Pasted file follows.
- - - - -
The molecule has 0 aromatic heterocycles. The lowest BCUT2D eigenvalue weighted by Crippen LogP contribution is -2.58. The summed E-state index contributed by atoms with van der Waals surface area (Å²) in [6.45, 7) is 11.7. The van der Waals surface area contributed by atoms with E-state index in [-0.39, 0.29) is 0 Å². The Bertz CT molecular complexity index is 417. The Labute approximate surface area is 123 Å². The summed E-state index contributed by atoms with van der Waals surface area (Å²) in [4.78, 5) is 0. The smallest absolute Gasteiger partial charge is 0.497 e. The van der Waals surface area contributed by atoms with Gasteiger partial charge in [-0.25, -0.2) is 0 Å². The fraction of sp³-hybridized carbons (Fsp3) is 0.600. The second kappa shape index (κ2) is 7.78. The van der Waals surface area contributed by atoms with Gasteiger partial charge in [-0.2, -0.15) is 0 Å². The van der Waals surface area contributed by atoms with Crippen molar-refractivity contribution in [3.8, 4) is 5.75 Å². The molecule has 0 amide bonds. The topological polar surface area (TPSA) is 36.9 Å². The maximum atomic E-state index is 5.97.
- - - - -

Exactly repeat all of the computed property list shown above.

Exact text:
The molecule has 0 aromatic heterocycles. The lowest BCUT2D eigenvalue weighted by Crippen LogP contribution is -2.58. The summed E-state index contributed by atoms with van der Waals surface area (Å²) in [6.45, 7) is 11.7. The van der Waals surface area contributed by atoms with E-state index in [-0.39, 0.29) is 0 Å². The Bertz CT molecular complexity index is 417. The Labute approximate surface area is 123 Å². The summed E-state index contributed by atoms with van der Waals surface area (Å²) in [4.78, 5) is 0. The smallest absolute Gasteiger partial charge is 0.497 e. The van der Waals surface area contributed by atoms with Gasteiger partial charge in [-0.25, -0.2) is 0 Å². The fraction of sp³-hybridized carbons (Fsp3) is 0.600. The second kappa shape index (κ2) is 7.78. The van der Waals surface area contributed by atoms with Gasteiger partial charge in [-0.2, -0.15) is 0 Å². The van der Waals surface area contributed by atoms with Crippen molar-refractivity contribution in [3.8, 4) is 5.75 Å². The molecule has 0 amide bonds. The topological polar surface area (TPSA) is 36.9 Å². The maximum atomic E-state index is 5.97.